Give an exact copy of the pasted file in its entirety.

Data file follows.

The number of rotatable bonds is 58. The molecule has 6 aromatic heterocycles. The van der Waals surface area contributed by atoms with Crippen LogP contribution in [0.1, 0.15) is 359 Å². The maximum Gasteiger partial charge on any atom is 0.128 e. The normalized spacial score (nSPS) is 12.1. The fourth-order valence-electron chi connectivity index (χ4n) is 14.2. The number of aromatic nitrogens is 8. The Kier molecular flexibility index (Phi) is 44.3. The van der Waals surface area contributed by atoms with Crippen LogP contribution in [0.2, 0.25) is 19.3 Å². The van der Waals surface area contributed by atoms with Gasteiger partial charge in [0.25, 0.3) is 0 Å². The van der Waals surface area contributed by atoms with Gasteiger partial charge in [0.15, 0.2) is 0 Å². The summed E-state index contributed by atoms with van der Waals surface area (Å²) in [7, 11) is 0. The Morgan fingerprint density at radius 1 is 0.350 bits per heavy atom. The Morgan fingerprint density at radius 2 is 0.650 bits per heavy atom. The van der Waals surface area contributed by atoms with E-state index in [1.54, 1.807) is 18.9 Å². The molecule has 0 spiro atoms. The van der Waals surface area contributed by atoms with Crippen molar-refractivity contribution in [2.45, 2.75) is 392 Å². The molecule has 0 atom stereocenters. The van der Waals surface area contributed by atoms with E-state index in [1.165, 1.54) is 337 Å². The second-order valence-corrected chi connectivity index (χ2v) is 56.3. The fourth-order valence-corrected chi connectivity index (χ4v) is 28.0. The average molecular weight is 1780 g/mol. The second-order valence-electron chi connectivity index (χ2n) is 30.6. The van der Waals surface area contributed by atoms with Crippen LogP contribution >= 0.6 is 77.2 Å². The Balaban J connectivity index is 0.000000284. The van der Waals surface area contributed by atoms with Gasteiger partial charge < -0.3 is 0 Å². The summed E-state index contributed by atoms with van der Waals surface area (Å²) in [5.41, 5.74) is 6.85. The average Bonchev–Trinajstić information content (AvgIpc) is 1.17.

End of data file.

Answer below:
The number of rotatable bonds is 58. The molecule has 6 aromatic heterocycles. The van der Waals surface area contributed by atoms with Crippen LogP contribution in [0.1, 0.15) is 359 Å². The maximum Gasteiger partial charge on any atom is 0.128 e. The normalized spacial score (nSPS) is 12.1. The fourth-order valence-electron chi connectivity index (χ4n) is 14.2. The number of aromatic nitrogens is 8. The Kier molecular flexibility index (Phi) is 44.3. The van der Waals surface area contributed by atoms with Crippen LogP contribution in [0.2, 0.25) is 19.3 Å². The van der Waals surface area contributed by atoms with Gasteiger partial charge in [0.25, 0.3) is 0 Å². The van der Waals surface area contributed by atoms with Gasteiger partial charge in [0.15, 0.2) is 0 Å². The summed E-state index contributed by atoms with van der Waals surface area (Å²) in [7, 11) is 0. The Morgan fingerprint density at radius 1 is 0.350 bits per heavy atom. The Morgan fingerprint density at radius 2 is 0.650 bits per heavy atom. The van der Waals surface area contributed by atoms with E-state index in [1.54, 1.807) is 18.9 Å². The molecule has 0 spiro atoms. The van der Waals surface area contributed by atoms with Crippen molar-refractivity contribution in [2.45, 2.75) is 392 Å². The molecule has 0 atom stereocenters. The van der Waals surface area contributed by atoms with E-state index in [1.165, 1.54) is 337 Å². The second-order valence-corrected chi connectivity index (χ2v) is 56.3. The fourth-order valence-corrected chi connectivity index (χ4v) is 28.0. The average molecular weight is 1780 g/mol. The second-order valence-electron chi connectivity index (χ2n) is 30.6. The van der Waals surface area contributed by atoms with Crippen LogP contribution >= 0.6 is 77.2 Å². The Balaban J connectivity index is 0.000000284. The van der Waals surface area contributed by atoms with Gasteiger partial charge < -0.3 is 0 Å². The summed E-state index contributed by atoms with van der Waals surface area (Å²) in [5.41, 5.74) is 6.85. The average Bonchev–Trinajstić information content (AvgIpc) is 1.17.